Do not lie to each other, since you have taken off your old self with its practices and have put on the new self, which is being renewed in knowledge in the image of its Creator. Here there is no Greek or Jew, circumcised or uncircumcised, barbarian, Scythian, slave or free, but Christ is all, and is in all. Therefore, as God’s chosen people, holy and dearly loved, clothe yourselves with compassion, kindness, humility, gentleness and patience. Colossians 3:9-12

But put on the Lord Jesus Christ, and make no provision for the flesh in regard to its lusts. Romans 13:14

For all of you who were baptized into Christ have clothed yourselves with Christ. Galatians 3:27

John MacArthur

…you can’t crash the Kingdom without the proper robe. You can’t get in unless you have the garment. And what’s the garment? You know what the garment is? It’s what? It’s righteousness. And that’s Isaiah 61:10, “I will greatly rejoice in the Lord, my soul shall be joyful in my God for He hath clothed me with the garments of salvation, He hath covered me with the robe of righteousness.” And so, when you came to Christ you put on Christ in the sense that you put on His righteousness, you put on His holiness, you put on His nature. And God sees you as righteous in Jesus Christ. It’s a beautiful, beautiful picture. And you will notice, won’t you, from the parable on, even through the Pauline epistles, this imagery of putting on a garment as emblematic of putting on the righteousness of Christ. So when you became a believer you did that…and the best word to use is in a positional sense. You did that before God and God sees you in Christ. We receive then a declared righteousness…But that brings us to the second dimension. Putting on Jesus Christ also is an exhortation given to believers. How can you say to a believer who has already put on Christ, put on Christ? Very simply. What he is saying is this has happened to you positionally, let it happen to you practically. I used to think of it in terms of an athlete who puts on the uniform of a great team. It’s one thing to wear the uniform and be on the team, it’s something else to play up to the reputation of the team. So act like it.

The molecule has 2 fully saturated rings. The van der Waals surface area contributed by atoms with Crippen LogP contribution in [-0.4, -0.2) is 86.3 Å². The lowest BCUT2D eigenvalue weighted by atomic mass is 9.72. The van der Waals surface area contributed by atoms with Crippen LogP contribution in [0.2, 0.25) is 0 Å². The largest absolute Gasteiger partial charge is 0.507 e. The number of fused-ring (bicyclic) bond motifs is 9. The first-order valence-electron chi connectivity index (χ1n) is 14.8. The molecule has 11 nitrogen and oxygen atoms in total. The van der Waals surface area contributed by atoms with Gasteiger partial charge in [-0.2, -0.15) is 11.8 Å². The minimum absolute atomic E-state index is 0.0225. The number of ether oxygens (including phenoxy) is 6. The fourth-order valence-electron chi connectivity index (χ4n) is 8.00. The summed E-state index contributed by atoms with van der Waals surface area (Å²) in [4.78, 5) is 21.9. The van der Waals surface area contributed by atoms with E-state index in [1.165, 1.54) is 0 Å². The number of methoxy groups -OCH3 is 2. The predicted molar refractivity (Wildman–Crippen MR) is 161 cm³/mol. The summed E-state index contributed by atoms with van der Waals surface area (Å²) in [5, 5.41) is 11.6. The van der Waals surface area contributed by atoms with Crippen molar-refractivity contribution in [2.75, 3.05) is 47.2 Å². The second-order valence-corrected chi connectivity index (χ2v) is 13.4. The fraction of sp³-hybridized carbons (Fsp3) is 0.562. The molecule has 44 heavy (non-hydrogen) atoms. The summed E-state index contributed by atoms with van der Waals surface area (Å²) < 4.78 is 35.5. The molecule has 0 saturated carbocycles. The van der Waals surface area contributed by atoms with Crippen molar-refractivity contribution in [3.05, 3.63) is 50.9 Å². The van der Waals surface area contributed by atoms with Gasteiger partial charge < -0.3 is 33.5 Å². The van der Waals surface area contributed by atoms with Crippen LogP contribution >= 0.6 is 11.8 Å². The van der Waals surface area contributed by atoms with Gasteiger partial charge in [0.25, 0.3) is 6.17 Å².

Ray Stedman

Listen to Robert Schuller, and other advocates of “positive thinking” or “possibility thinking.” What are they saying? Just what this paragraph says, “Put on these positive qualities. Think positively. Face the day with courage and confidence.” As we saw in our last study, “thumbs up” is to be the symbol of the Christian life. These men make a strong and biblical plea to do this. But the problem with their message, and the reason why oftentimes their plea is misleading, is that they fail to make the careful distinction that Scripture makes between the old man and the new man. These positive admonitions are not addressed to the old life. That is to be put away. There is a negative quality of living, which precedes the positive. We must reject this appeal which comes to us so easily from our past experience. It still haunts us as new creations in Christ, because it has taken over our brain patterns and past programming. We still, all too easily, play over in our minds the old movies of the past. But this is to be put aside. If we do that, then we can respond to these exhortations to be what God has now made us to be. So, when you start your day, begin this way. Put away the old reactions and then clothe yourself, put on deliberately, in your thinking, these seven qualities that reflect the life and temperament of Jesus.

John Piper